Commercial Law: The PPSR is seven years old. Are you still protected?
The PPSR is seven years old: Are you still protected?
The Personal Property Security Register (“PPSR”) commenced on 30 January 2012. It was created pursuant to the provisions of the Personal Property Security Act (“PPSA”). The default registration period and the period for migrated registrations is seven years. Therefore those migrated registrations or those made shortly after the commencement of the PPSR will either just have expired or expire shortly.
Almost 5 million registrations were migrated from the Federal and State registries that were eradicated on the inception of the PPSR. There was 46 previous registries that existed for security interest for different types of personal property prior to the PPSR. On 30 January 2012, they were eradicated and the PPSR came into being. Those eradicated registries included things such as the Australian Security & Investments Commission register of company charges, the Australian Register of Ships, the Fisheries Registry, State and Territory Bills of Sales Registries and state registers of encumbered vehicles. Registrations that were on those registries and the other registries that were eradicated were migrated onto the PPSR upon its inception. They were migrated for the default registration period of seven years. If you still require a registration from a migrated registration to be in place, you therefore need to have either amended the registration period or now need to re-register a security.
If your registration with a migration register is over seven years old it cannot be extended. If it is about to elapse, you can extend the period of registration by logging into the portal and amending the registration period. A break in protection means you will lose priority and makes you exceed, if there is an insolvency event (including liquidation or bankruptcy) or will give potentially give priority to another registration that was registered after your initial registration and now if your registration has lapsed. You should therefore act promptly in regard to securing your interest.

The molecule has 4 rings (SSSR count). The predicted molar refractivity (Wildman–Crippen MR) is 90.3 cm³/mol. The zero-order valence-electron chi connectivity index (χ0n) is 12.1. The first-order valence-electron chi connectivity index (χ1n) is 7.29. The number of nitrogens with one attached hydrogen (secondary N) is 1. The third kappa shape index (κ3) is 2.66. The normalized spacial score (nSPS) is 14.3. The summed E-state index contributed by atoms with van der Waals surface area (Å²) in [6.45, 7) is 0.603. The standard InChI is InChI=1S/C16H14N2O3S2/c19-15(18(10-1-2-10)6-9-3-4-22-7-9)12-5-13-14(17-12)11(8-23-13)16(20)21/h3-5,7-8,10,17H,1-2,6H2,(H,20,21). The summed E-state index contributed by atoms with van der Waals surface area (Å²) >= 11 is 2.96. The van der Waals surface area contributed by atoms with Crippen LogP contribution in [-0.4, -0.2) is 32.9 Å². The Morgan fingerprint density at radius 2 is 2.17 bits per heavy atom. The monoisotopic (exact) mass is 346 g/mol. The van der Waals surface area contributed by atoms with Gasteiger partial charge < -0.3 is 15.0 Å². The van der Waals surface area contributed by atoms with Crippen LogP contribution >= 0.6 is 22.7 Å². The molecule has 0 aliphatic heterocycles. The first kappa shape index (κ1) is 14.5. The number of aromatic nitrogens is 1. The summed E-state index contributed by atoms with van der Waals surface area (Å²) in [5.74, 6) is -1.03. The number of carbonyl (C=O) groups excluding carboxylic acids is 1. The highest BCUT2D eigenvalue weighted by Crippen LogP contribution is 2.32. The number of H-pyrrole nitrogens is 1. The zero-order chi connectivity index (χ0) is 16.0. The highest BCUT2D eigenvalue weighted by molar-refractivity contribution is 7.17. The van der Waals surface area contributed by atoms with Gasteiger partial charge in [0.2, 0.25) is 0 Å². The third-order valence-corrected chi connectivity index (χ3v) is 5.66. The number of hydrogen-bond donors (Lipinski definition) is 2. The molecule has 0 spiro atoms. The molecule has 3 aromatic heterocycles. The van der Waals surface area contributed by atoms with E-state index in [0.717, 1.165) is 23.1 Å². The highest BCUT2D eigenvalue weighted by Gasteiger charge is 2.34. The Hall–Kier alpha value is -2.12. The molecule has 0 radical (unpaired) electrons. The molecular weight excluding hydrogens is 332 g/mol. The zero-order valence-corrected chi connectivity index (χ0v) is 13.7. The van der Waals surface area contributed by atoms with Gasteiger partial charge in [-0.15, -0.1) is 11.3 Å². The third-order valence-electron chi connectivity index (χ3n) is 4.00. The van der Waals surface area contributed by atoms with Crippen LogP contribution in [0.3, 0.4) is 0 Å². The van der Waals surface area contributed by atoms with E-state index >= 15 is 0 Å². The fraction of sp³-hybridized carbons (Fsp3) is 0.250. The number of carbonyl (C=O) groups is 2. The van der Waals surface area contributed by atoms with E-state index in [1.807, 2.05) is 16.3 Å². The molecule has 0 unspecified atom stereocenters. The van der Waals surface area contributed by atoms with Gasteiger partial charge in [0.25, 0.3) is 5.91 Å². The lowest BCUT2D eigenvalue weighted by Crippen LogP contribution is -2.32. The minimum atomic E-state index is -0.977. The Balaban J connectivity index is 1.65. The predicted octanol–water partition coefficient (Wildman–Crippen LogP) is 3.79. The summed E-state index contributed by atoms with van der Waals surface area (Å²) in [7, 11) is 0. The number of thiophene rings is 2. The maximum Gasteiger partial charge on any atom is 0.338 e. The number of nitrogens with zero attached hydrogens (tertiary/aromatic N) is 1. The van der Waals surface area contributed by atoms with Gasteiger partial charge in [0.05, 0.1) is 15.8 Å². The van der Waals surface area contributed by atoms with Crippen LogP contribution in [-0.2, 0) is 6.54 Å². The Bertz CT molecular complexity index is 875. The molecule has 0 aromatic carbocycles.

How can I review my PPSR registrations?
There are three ways to check your registrations and their end date:
- Run the registrations due to expire report which can be obtained for free at https://www.ppsr.gov.au/registrations-due-expire-report;
- Visit the secured party group work bench (“SPG”). To do this you will need your secured party registration number and password known as a token obtained at the time of your registration; or
- Run the current registrations for a SPG report.
Reviewing registrations is free, however, if you need to extend a registration, fees start from $6.00.
If your registration has expired, there is a risk that it could be invalid under section 588FL of the Corporations Act if your counter party enters liquidation or voluntary administration within six months of the new registration. This is created because your registration will more than 20 business days after the creation of your security interest. If that were to occur you will become an unsecured creditor and a voluntary administrator or liquidator would be able to sell the assets you have previously taken as security and not pay you from the proceeds of sale except for in your proportion as an unsecured creditor. Even if your registration was not a migrated registration or was one that was registered around the time the creation of the PPSR we suggested, you should diarise the lapsing date of your registrations and periodically access the free registrations due to expire report which will provide you with a list of registrations that are due to expire in a specific time period.
If you require assistance with a PPSR registration or want to extent a current registration, or wish advice in relation to PPSR registrations against your company, please contact Lynn & Brown Lawyers on (08) 9375 3411 to discuss.
About the authors:
James Tadros completed a Bachelor of Laws/Bachelor of Commerce degree in August 2015 from Murdoch University, WA. He was admitted as solicitor of the Supreme Court of Western Australia in 2016. Steven is a Perth lawyer and director, and has over 20 years’ experience in legal practice and practices in commercial law, dispute resolution and estate planning.